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Mehlville to seek reimbursement from St. Louis County for interest on loans

County Executive Charlie Dooley soon will receive a letter from Mehlville School District administrators and board members who say they're fed up waiting for the county to release the district's property tax revenue.

Board members have authorized administrators in the past four months to apply for an unprecedented total of $11.25 million in tax anticipation notes from Midwest BankCentre to help alleviate severe cash-flow problems.

The district currently estimates that total interest paid for the five separate instances of tax anticipation note loans could amount to $41,397. However, board members don't believe the district should have to foot that bill and directed administrators last week to seek reimbursement from the county to pay back the money the district will have to spend in interest because of the fund delay.

Mehlville should receive about $52 million in total property tax revenue by January.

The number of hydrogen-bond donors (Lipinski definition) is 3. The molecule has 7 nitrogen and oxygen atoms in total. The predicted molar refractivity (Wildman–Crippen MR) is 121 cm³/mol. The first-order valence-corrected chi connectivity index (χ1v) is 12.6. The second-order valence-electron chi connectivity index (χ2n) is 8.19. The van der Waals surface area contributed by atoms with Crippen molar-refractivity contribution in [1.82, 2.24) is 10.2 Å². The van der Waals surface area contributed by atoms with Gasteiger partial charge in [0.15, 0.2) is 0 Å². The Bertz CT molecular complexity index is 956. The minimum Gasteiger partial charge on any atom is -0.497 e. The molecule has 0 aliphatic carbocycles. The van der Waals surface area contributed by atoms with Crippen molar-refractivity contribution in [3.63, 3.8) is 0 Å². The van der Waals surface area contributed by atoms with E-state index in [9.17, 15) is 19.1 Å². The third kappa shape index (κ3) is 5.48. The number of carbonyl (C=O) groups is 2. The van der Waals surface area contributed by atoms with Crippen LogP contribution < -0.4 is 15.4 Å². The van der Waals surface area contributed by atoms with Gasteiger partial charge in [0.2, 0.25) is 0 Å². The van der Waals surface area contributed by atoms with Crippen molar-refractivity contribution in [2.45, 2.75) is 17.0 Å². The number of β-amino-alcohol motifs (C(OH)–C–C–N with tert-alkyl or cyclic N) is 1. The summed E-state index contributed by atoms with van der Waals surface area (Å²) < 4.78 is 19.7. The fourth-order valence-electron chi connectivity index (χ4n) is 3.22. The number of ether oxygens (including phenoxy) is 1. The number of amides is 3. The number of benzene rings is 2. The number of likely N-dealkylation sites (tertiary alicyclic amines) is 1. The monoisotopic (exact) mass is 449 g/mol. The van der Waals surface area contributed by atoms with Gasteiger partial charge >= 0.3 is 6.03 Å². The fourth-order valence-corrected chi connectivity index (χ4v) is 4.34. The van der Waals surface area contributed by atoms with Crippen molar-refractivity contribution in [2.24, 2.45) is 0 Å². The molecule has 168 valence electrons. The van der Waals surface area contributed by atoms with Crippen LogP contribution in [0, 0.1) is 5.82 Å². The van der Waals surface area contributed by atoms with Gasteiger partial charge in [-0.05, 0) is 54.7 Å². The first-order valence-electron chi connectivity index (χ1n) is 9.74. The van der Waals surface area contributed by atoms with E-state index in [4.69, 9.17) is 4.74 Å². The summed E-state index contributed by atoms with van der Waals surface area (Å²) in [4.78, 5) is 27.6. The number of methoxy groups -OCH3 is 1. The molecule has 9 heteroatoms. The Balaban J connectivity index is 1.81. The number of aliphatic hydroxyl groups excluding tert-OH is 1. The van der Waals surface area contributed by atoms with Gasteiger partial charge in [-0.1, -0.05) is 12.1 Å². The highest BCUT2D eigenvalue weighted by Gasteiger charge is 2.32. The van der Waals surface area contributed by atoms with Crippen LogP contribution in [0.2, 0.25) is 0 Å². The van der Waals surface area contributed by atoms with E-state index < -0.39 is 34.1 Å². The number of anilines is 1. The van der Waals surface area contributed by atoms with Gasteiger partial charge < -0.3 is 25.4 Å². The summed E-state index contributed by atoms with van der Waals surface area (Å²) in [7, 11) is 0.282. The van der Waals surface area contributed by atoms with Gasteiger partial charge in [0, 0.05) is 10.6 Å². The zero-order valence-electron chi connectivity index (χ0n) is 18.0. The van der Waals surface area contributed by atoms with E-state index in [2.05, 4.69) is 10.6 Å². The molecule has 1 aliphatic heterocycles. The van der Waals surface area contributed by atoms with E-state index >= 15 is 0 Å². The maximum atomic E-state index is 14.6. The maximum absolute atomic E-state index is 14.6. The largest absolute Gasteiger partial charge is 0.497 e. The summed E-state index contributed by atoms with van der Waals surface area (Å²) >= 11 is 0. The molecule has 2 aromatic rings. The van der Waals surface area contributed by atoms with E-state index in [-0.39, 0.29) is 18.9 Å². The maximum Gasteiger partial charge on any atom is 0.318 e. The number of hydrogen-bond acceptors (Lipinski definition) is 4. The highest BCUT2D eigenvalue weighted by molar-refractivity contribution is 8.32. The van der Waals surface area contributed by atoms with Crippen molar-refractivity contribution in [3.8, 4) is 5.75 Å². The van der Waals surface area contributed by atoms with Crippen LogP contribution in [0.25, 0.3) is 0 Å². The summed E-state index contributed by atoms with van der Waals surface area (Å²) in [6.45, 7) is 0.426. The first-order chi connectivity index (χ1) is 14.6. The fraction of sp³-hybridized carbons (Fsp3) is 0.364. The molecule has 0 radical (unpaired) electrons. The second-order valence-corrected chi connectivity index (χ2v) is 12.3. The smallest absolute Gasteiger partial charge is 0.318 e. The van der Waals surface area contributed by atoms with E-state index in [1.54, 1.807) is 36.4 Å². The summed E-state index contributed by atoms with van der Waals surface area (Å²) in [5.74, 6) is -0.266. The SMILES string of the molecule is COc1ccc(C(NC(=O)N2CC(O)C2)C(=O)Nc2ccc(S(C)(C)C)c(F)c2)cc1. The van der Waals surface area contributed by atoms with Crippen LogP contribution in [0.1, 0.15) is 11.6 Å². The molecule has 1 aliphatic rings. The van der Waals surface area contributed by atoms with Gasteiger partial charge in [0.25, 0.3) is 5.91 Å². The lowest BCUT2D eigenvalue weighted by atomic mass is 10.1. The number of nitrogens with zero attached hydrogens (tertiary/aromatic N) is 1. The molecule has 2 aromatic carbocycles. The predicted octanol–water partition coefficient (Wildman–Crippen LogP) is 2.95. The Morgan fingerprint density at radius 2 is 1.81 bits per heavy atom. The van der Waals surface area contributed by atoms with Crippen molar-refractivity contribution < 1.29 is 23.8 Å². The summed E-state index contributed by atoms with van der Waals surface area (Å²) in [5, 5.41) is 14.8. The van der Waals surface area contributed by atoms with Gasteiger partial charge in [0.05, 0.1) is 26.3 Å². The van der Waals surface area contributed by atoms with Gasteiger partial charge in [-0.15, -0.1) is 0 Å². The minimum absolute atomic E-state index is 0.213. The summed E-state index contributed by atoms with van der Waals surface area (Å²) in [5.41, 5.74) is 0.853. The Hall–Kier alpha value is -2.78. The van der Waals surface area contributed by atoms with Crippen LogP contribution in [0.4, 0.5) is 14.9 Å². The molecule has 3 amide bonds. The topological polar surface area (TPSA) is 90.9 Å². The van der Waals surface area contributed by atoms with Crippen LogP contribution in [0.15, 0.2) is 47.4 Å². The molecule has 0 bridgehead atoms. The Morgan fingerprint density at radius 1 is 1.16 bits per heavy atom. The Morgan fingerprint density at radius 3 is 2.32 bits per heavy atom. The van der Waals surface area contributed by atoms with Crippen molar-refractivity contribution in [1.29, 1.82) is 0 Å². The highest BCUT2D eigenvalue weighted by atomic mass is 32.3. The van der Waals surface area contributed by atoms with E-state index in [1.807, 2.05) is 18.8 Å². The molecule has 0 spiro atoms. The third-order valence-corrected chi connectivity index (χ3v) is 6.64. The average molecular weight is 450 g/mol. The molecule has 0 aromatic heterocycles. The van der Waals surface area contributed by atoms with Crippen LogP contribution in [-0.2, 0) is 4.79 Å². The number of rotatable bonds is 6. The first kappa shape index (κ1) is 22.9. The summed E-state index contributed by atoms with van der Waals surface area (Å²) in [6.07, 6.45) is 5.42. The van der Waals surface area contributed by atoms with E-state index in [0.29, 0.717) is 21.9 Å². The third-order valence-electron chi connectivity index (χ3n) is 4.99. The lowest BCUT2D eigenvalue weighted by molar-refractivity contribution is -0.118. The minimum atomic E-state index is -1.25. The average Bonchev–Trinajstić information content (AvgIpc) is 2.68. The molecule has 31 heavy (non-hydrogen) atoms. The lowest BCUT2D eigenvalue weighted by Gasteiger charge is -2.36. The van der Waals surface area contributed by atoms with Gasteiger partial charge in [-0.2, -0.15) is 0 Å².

The district normally receives two payments totaling $4 million in revenue by November each year, however, the county sent Mehlville only one payment of $100,000 last month. County officials also have informed the district to expect one smaller payment in December while they are busy computing new tax rates and learning a new computer system.

Randy Charles, assistant superintendent for finance and the district's chief financial officer, told the Call the county's workload has quadrupled this year because it is figuring four new separate rates for every tax entity — real estate, personal, agricultural and commercial. This caused bills to be sent out two weeks later than expected in November, he said.

Also, the county is rewriting its computer programming system so it now can properly calculate the different levies, collect the revenue and distribute it, he said, which is slowing down the payments.

For the fourth time this year, board members unanimously authorized Charles Dec. 1 to execute a loan with Midwest BankCentre to cover district payroll expenses.

The bank was scheduled to release $3.5 million in tax anticipation notes Dec. 3. Board members also authorized, if needed, a fifth loan of $2.5 million to be released Dec. 18.